Graduates are leaving the Arizona School of Dentistry and Oral Health with an understanding of the benefits of practicing in underserved communities, according to its dean.
And this understanding goes back to the admissions process, during which the dean, Dr. Jack Dillenberg, says prospective students are expected to have experience giving back to communities.
“Our focus with the admissions policy is that applicants will have done a significant amount of community service before they arrive,” Dillenberg told the Arizona Business Daily, adding that the school is as interested in whether potential students volunteered for Boys and Girls Clubs, Special Olympics or similar groups as it is in a letter of recommendation from their chemistry and biology professors.
Dillenberg, a former director of the Arizona Department of Health Services, said his school is focused on producing dentists who will practice or volunteer in underserved communities, including Native American reservations or the inner city. He also seeks out those who will treat patients with special needs, and those who plan service to the military or military communities.
“It is a unique model...we have a social mission,” Dillenberg said of the school, which is part of the A.T Still University in Mesa. It is the only dental school that requires its student to complete a certificate in public health, which they can roll into a masters in the same subject, the dean said.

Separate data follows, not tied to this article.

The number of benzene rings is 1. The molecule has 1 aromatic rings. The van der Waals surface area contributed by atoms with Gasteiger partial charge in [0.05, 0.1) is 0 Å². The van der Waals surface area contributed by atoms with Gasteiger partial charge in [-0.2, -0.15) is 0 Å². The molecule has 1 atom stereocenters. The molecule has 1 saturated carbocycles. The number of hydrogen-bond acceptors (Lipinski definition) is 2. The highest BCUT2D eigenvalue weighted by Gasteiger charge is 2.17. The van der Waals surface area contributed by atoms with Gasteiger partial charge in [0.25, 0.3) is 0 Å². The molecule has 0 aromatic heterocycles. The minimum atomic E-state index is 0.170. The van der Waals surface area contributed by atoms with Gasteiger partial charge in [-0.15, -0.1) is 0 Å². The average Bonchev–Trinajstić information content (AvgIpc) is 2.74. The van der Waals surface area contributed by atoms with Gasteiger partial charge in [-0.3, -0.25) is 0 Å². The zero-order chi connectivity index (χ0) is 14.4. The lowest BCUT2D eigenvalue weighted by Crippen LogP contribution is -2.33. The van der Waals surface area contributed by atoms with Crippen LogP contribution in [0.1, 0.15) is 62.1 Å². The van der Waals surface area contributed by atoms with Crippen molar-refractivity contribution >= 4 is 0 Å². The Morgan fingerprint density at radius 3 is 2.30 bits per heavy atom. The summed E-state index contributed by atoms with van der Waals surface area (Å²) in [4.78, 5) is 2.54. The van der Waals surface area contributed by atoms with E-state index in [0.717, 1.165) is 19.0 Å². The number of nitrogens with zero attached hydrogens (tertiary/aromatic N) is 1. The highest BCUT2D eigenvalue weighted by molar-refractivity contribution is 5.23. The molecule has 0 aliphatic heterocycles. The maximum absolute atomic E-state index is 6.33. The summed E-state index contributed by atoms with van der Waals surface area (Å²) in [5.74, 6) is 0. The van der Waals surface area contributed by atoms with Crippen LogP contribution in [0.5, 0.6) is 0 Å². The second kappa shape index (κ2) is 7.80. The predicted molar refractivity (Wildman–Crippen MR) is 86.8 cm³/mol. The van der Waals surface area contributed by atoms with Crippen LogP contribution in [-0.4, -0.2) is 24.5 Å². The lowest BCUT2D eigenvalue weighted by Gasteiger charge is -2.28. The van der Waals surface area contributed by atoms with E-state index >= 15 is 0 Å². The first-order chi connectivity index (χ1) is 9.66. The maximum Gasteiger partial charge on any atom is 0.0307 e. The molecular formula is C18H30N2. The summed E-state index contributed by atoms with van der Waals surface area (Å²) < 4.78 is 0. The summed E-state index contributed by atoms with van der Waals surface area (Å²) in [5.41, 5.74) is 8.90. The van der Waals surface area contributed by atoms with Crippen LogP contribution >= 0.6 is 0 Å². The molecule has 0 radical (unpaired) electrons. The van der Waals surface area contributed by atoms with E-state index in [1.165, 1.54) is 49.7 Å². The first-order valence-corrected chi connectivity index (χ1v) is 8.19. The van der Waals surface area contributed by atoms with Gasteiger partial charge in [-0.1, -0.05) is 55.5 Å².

The private, nonprofit school takes in 76 students a year from 2,000 applications. The current enrollment includes students from 45 different states, with many from rural or underserved areas, Dillenberg said.
While many of the school’s students go into private practices, a significant number go to work in community health centers. The pay is still good, with potential earnings of $130,000 to $150,000 a year, and dentists generally do not default on student debt, the dean said.
Another way for graduates to work for the underserved, particularly patients on Medicaid, is to work for a large dental service corporation that might have franchises across the country. Dillenberg said these organizations tend to have financial muscle to look after patients on Medicaid. Further, graduates do not have to spend time worrying about managing the practice, Dillenberg said.
Graduates are increasingly drawn to these practices and now make up 7.4 percent of all dentists.
Mike Peters, chief operating partner at KOS Services, which manages the business operations for groups of dental practices across the country, including the Dental Dreams brand, agrees that these practices in today's climate.
“At a time when there is a shortage of dentists nationally and only a fraction of dental practices like ours offer services to Medicaid patients, hiring the number of dentists needed to meet the high demand for dental services at our offices can be a challenge,” Peters told Arizona Business Daily. “We find that there is a common misconception that working at a dental practice that focuses its efforts and resources on serving disadvantaged communities is somehow less profitable."
Peters said the compensation structure for our dentists is highly competitive within the industry.
"We find that when we are able to make dentists and dental students aware of the compensation and benefits at Dental Dreams, they are eager to pursue opportunities with us,” he said.
Peters said Dental Dreams devotes significant resources to working with dental schools and associations to reach out to students and practicing dentists to emphasize the benefits of working in underserved communities.
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